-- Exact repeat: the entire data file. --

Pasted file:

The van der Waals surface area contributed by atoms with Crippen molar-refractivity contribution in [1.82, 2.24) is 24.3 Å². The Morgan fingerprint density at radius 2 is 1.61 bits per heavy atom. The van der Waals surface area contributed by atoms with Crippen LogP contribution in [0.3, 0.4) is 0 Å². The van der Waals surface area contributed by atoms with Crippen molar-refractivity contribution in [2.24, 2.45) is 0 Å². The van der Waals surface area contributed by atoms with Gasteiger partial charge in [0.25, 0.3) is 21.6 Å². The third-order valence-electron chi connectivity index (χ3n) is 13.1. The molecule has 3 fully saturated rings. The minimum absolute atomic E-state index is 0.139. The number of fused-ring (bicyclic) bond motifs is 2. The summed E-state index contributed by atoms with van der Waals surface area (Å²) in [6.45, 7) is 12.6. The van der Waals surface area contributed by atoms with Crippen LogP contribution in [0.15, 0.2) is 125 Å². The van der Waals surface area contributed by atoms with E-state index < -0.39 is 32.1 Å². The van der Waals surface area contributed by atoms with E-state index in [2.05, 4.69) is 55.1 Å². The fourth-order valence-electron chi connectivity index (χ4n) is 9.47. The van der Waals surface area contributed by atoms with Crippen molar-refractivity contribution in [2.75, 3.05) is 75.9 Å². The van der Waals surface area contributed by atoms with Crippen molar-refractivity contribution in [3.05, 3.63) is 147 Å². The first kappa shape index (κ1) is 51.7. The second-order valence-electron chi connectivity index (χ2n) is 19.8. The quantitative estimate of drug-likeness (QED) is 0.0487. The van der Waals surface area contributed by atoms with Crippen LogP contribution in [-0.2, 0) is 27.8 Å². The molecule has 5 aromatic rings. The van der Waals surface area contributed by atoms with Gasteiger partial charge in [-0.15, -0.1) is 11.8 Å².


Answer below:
The van der Waals surface area contributed by atoms with Crippen molar-refractivity contribution in [1.82, 2.24) is 24.3 Å². The Morgan fingerprint density at radius 2 is 1.61 bits per heavy atom. The van der Waals surface area contributed by atoms with Crippen LogP contribution in [0.3, 0.4) is 0 Å². The van der Waals surface area contributed by atoms with Crippen molar-refractivity contribution in [2.24, 2.45) is 0 Å². The van der Waals surface area contributed by atoms with Gasteiger partial charge in [0.25, 0.3) is 21.6 Å². The third-order valence-electron chi connectivity index (χ3n) is 13.1. The molecule has 3 fully saturated rings. The minimum absolute atomic E-state index is 0.139. The number of fused-ring (bicyclic) bond motifs is 2. The summed E-state index contributed by atoms with van der Waals surface area (Å²) in [6.45, 7) is 12.6. The van der Waals surface area contributed by atoms with Crippen LogP contribution in [0.15, 0.2) is 125 Å². The van der Waals surface area contributed by atoms with E-state index < -0.39 is 32.1 Å². The van der Waals surface area contributed by atoms with E-state index in [2.05, 4.69) is 55.1 Å². The fourth-order valence-electron chi connectivity index (χ4n) is 9.47. The van der Waals surface area contributed by atoms with Crippen molar-refractivity contribution in [2.75, 3.05) is 75.9 Å². The van der Waals surface area contributed by atoms with Crippen molar-refractivity contribution in [3.05, 3.63) is 147 Å². The first kappa shape index (κ1) is 51.7. The second-order valence-electron chi connectivity index (χ2n) is 19.8. The quantitative estimate of drug-likeness (QED) is 0.0487. The van der Waals surface area contributed by atoms with Crippen LogP contribution in [-0.2, 0) is 27.8 Å². The molecule has 5 aromatic rings. The van der Waals surface area contributed by atoms with Gasteiger partial charge in [-0.15, -0.1) is 11.8 Å².